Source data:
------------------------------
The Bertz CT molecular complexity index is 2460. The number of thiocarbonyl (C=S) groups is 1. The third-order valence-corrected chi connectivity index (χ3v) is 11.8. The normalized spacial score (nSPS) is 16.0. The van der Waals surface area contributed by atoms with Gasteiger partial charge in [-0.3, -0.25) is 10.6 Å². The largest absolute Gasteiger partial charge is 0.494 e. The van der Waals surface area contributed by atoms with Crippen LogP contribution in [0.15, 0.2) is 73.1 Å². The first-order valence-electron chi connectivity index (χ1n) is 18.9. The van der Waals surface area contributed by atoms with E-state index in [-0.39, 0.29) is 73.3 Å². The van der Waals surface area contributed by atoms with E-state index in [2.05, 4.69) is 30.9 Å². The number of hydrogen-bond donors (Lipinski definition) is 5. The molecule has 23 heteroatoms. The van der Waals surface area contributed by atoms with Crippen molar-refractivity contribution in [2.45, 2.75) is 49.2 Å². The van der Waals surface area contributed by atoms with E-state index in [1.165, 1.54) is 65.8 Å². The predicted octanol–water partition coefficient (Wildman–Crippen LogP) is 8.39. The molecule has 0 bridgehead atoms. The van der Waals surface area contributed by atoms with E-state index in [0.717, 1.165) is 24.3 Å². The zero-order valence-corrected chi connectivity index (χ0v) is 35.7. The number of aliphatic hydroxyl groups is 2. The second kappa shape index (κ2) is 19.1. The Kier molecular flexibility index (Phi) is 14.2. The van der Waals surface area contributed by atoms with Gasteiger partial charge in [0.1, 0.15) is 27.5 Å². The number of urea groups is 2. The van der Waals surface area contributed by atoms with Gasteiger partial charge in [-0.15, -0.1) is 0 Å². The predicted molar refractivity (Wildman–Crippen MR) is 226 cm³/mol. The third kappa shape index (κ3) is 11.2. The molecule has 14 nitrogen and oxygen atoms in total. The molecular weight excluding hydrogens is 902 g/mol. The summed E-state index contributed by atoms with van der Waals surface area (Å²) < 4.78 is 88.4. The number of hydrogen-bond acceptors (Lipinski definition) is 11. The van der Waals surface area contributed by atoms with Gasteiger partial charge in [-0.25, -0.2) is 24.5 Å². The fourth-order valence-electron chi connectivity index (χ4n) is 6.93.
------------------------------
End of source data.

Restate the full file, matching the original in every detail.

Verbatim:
The Bertz CT molecular complexity index is 2460. The number of thiocarbonyl (C=S) groups is 1. The third-order valence-corrected chi connectivity index (χ3v) is 11.8. The normalized spacial score (nSPS) is 16.0. The van der Waals surface area contributed by atoms with Gasteiger partial charge in [-0.3, -0.25) is 10.6 Å². The largest absolute Gasteiger partial charge is 0.494 e. The van der Waals surface area contributed by atoms with Crippen LogP contribution in [0.15, 0.2) is 73.1 Å². The first-order valence-electron chi connectivity index (χ1n) is 18.9. The van der Waals surface area contributed by atoms with E-state index in [-0.39, 0.29) is 73.3 Å². The van der Waals surface area contributed by atoms with E-state index in [2.05, 4.69) is 30.9 Å². The number of hydrogen-bond donors (Lipinski definition) is 5. The molecule has 23 heteroatoms. The van der Waals surface area contributed by atoms with Crippen molar-refractivity contribution in [2.45, 2.75) is 49.2 Å². The van der Waals surface area contributed by atoms with E-state index in [1.165, 1.54) is 65.8 Å². The predicted octanol–water partition coefficient (Wildman–Crippen LogP) is 8.39. The molecule has 0 bridgehead atoms. The van der Waals surface area contributed by atoms with E-state index in [0.717, 1.165) is 24.3 Å². The zero-order valence-corrected chi connectivity index (χ0v) is 35.7. The number of aliphatic hydroxyl groups is 2. The second kappa shape index (κ2) is 19.1. The Kier molecular flexibility index (Phi) is 14.2. The van der Waals surface area contributed by atoms with Gasteiger partial charge in [0.1, 0.15) is 27.5 Å². The number of urea groups is 2. The van der Waals surface area contributed by atoms with Gasteiger partial charge in [-0.15, -0.1) is 0 Å². The predicted molar refractivity (Wildman–Crippen MR) is 226 cm³/mol. The third kappa shape index (κ3) is 11.2. The molecule has 14 nitrogen and oxygen atoms in total. The molecular weight excluding hydrogens is 902 g/mol. The summed E-state index contributed by atoms with van der Waals surface area (Å²) < 4.78 is 88.4. The number of hydrogen-bond acceptors (Lipinski definition) is 11. The van der Waals surface area contributed by atoms with Gasteiger partial charge in [-0.25, -0.2) is 24.5 Å². The fourth-order valence-electron chi connectivity index (χ4n) is 6.93.